Parliament, Saturday, 25 November 2023 – In marking this year’s 16 Days of Activism for No Violence against Women and Children, the Presiding Officers of Parliament have committed to ensuring that Parliament uses its constitutional powers of oversight over the executive, law-making powers, and facilitating cooperative governance and public participation to bolster national efforts to eradicate GBV.

The 16 Days campaign – a United Nations campaign held annually from 25 November until 16 December, will be launched in Mpumalanga on 25 November. This year’s theme is “Accelerating actions to end gender-based violence & femicide: leaving no one behind”.

This year’s campaign starts in the wake of another gruesome incident of gender-based violence (GBV) that made news headlines when a 30-year-old male student allegedly stabbed a 26-year-old woman several times in full view of other students in Cape Town. The incident was captured on camera and the woman was later identified as the man’s wife. He is still in custody.

Sadly, this is not an isolated incident as there are thousands of reports of women killed at the hands of men.

The Presiding Officers said it was unfortunate that the rate at which women and children are killed in South Africa every day is estimated to be five times higher than the global average.

Last week, the Minister of Police Mr Bheki Cele and the South African Police Services senior management released quarterly crime statistics for July to September, which showed that there has been a 1.5 per cent drop in sexual offences compared to the same period in the last financial year.

Although sexual offences showed a decrease in this period, the statistics show that there were 10 516 rape incidents reported to the police between July and September and most of these incidents were at the home of the victim or the perpetrator. The SAPS’ statistics also showed that there were 1 514 incidents of attempted murder, involving female victims reported from July to September and that women were recorded as victims in 14 401 cases of assault with the intent to do grievous bodily harm.

It is against this background that the Presiding Officers of Parliament led by the Speaker of the National Assembly, Ms Nosiviwe Mapisa-Nqakula and the Chairperson of the National Council of Provinces, Mr Amos Masondo, urge all South Africans to double their efforts to help fight the scourge of violence against our women and children.

Acknowledging the government’s efforts to fight the scourge of GBV, the Presiding Officers believe that the compendium of GBV legislation that Parliament has passed so far will have a positive effect in the long term.

In January last year, President Cyril Ramaphosa signed into law three pieces of legislation passed by Parliament. All three pieces of legislation are meant to strengthen government’s efforts to address the scourge of GBV. For example, the Criminal Law (Sexual Offences and Related Matters) Amendment Bill aimed at preventing sex crimes provides, among others, for the inclusion of details of all sex offenders on the National Register for Sex Offenders. Previously, details were limited to sex offenders perpetrating crimes against children and those living with mental disabilities. Another piece of legislation – the Criminal and Related Matters Amendment Bill – seeks to prevent secondary victimisation of survivors in court proceedings and provides, among others, for complainants to give evidence through an intermediary. The Domestic Violence Amendment Bill, in turn, provides for electronic applications for protection orders and domestic violence safety monitoring notices, among others.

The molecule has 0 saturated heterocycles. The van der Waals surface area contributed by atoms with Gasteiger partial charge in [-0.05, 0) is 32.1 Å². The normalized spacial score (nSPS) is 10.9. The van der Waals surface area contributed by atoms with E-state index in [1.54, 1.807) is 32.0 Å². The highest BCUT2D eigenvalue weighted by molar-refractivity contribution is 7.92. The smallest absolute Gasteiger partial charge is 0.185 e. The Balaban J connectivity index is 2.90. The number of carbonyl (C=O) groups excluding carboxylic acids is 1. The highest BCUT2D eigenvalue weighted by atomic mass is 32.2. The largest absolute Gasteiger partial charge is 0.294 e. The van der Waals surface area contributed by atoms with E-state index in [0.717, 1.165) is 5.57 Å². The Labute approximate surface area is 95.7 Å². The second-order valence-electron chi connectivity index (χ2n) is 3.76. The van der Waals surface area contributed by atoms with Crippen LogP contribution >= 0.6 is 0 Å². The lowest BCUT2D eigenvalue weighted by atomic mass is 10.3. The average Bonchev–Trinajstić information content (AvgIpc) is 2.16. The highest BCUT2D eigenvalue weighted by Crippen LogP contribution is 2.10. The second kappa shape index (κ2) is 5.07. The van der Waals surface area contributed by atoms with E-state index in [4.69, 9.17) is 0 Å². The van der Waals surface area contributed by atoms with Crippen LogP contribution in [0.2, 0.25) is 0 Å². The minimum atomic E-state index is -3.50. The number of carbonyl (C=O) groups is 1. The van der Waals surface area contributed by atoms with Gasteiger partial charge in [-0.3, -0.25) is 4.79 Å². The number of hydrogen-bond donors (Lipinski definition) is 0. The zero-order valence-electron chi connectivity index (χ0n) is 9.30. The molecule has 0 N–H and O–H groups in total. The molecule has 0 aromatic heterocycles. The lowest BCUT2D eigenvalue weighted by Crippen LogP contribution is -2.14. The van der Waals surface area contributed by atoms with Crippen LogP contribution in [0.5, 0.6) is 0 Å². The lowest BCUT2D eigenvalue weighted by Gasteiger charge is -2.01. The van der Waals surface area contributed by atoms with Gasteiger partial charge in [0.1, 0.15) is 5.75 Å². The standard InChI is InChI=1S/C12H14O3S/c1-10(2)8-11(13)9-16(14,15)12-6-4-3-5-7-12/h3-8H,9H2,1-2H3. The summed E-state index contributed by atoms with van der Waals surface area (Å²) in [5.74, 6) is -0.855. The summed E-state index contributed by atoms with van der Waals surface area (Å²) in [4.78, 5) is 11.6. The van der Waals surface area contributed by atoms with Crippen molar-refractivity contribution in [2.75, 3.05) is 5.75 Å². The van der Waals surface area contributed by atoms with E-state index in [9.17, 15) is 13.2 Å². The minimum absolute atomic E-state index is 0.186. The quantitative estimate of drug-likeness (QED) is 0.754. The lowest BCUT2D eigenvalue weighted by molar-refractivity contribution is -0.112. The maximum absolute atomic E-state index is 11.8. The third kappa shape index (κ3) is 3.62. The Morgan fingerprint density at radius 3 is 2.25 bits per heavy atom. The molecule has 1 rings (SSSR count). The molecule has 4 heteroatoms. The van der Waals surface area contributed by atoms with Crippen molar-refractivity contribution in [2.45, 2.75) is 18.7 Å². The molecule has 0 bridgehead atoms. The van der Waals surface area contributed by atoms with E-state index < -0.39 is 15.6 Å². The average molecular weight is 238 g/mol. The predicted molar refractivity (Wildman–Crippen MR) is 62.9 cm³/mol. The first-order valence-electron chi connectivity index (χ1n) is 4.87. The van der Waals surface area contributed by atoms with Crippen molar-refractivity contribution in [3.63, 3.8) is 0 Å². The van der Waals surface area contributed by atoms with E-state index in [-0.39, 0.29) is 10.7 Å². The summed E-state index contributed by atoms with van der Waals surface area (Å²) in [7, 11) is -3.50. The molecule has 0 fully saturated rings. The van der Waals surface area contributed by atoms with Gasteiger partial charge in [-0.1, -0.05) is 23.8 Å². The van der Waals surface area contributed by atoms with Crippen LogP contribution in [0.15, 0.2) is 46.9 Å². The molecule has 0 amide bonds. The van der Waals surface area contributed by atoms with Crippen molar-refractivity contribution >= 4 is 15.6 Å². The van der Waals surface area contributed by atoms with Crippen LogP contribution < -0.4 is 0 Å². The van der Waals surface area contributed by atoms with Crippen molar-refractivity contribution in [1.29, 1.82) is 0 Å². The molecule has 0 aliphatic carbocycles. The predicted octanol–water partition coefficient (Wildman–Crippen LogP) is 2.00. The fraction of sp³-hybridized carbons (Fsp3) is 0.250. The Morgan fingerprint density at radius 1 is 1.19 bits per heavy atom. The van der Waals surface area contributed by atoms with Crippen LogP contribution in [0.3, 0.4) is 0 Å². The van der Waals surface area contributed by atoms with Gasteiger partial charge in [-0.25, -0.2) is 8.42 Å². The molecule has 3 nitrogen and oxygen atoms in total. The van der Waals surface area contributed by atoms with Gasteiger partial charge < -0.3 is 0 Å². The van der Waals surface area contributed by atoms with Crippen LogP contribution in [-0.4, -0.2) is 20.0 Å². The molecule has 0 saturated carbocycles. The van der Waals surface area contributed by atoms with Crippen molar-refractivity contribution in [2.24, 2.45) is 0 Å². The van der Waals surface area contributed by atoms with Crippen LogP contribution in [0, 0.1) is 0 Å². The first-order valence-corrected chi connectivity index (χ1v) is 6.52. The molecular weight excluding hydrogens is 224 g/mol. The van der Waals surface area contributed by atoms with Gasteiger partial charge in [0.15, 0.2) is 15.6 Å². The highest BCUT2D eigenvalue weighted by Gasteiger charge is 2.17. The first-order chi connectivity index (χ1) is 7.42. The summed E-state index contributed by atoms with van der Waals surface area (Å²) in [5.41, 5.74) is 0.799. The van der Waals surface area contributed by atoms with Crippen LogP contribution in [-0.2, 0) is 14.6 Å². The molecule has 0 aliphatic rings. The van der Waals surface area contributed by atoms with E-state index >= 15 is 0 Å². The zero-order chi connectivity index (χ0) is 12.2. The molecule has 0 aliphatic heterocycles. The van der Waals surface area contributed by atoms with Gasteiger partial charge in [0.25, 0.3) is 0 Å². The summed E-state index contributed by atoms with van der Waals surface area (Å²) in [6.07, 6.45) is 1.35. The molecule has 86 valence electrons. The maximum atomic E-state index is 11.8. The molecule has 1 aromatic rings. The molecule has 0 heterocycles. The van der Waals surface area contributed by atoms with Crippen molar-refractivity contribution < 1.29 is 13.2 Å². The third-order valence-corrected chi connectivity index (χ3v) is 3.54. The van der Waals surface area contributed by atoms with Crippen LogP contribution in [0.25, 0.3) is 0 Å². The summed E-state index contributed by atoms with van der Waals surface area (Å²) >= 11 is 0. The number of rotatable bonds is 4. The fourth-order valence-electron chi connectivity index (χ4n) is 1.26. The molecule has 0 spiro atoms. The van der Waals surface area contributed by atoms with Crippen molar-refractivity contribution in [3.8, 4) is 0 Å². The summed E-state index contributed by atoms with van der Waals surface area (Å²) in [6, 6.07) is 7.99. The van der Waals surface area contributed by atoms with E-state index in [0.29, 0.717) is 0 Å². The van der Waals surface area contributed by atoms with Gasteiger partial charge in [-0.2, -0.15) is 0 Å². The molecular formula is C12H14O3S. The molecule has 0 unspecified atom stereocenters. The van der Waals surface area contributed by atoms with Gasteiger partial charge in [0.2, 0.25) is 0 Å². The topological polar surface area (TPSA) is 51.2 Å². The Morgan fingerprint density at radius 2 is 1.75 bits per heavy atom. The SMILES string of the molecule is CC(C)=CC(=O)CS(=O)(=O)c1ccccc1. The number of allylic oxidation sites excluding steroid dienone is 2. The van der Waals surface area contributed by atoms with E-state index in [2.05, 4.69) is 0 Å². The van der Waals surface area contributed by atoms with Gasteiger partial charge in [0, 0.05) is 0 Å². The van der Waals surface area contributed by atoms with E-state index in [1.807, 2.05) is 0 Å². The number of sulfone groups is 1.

In addition to the three GBV Bills that Parliament passed in 2021, the National Assembly last month approved the National Council on Gender-Based Violence and Femicide (NCGBVF) Bill. The Bill is the outcome of the Presidential Summit Declaration against Gender-Based Violence and Femicide of 2018 that was aimed at preventing and eliminating the abuse, violence, and murder of women in South Africa.

When signed into law, the NCGBVF Bill will launch a National Council that will manage a procedural approach to gender-based violence and femicide cases in collaboration with relevant stakeholders. The Council’s priorities will be aligned to various national frameworks and this will help ensure information on best practices concerning the prevention and elimination of GBV is readily available and accessible to all appropriate interested parties.

Once the National Council is established, the Bill further proposes that a National Strategic Plan be developed within six months and reports on the progress of its implementation will be presented to an Inter-Ministerial Committee on GBVF. The Bill also recommends that the plan be reviewed every five years.

What is especially troubling is that most of these dreadful incidents took place in the residences of either the victims or the offenders, underscoring the pressing necessity to combat violence within domestic environments. The Presiding Officers of Parliament urge the public to unite with law enforcement authorities and support the comprehensive initiatives aimed at eliminating violence against women. It is crucial that we collaborate to establish safer households and communities, provide women with the opportunity to live without fear and with the ultimate goal of consigning these distressing statistics to history.

Enquiries: Moloto Mothapo